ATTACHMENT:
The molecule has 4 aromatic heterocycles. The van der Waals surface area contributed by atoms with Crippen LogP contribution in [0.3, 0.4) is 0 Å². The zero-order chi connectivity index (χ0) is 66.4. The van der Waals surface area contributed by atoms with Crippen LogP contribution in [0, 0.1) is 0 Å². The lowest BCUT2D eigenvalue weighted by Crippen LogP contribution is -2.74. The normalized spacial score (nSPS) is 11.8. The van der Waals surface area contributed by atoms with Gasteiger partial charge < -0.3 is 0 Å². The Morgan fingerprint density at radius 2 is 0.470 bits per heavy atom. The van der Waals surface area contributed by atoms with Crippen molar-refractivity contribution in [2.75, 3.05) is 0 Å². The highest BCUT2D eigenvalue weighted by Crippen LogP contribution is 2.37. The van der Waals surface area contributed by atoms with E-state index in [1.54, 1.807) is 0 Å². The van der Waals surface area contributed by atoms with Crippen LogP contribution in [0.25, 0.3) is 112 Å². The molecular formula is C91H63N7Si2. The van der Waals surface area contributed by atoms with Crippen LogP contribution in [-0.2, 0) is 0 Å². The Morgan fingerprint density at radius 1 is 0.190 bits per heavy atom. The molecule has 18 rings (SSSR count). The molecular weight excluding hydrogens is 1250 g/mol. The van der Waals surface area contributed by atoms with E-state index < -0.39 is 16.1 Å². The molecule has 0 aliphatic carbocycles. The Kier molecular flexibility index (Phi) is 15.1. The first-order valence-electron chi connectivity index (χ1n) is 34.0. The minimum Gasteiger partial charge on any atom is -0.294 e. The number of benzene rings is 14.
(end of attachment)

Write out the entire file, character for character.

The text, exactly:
The molecule has 4 aromatic heterocycles. The van der Waals surface area contributed by atoms with Crippen LogP contribution in [0.3, 0.4) is 0 Å². The zero-order chi connectivity index (χ0) is 66.4. The van der Waals surface area contributed by atoms with Crippen LogP contribution in [0, 0.1) is 0 Å². The lowest BCUT2D eigenvalue weighted by Crippen LogP contribution is -2.74. The normalized spacial score (nSPS) is 11.8. The van der Waals surface area contributed by atoms with Gasteiger partial charge < -0.3 is 0 Å². The Morgan fingerprint density at radius 2 is 0.470 bits per heavy atom. The van der Waals surface area contributed by atoms with Crippen molar-refractivity contribution in [2.75, 3.05) is 0 Å². The highest BCUT2D eigenvalue weighted by Crippen LogP contribution is 2.37. The van der Waals surface area contributed by atoms with E-state index in [1.54, 1.807) is 0 Å². The van der Waals surface area contributed by atoms with Crippen LogP contribution in [0.25, 0.3) is 112 Å². The molecular formula is C91H63N7Si2. The van der Waals surface area contributed by atoms with Crippen LogP contribution in [-0.2, 0) is 0 Å². The Morgan fingerprint density at radius 1 is 0.190 bits per heavy atom. The molecule has 18 rings (SSSR count). The molecular weight excluding hydrogens is 1250 g/mol. The van der Waals surface area contributed by atoms with E-state index < -0.39 is 16.1 Å². The molecule has 0 aliphatic carbocycles. The Kier molecular flexibility index (Phi) is 15.1. The first-order valence-electron chi connectivity index (χ1n) is 34.0. The minimum Gasteiger partial charge on any atom is -0.294 e. The number of benzene rings is 14.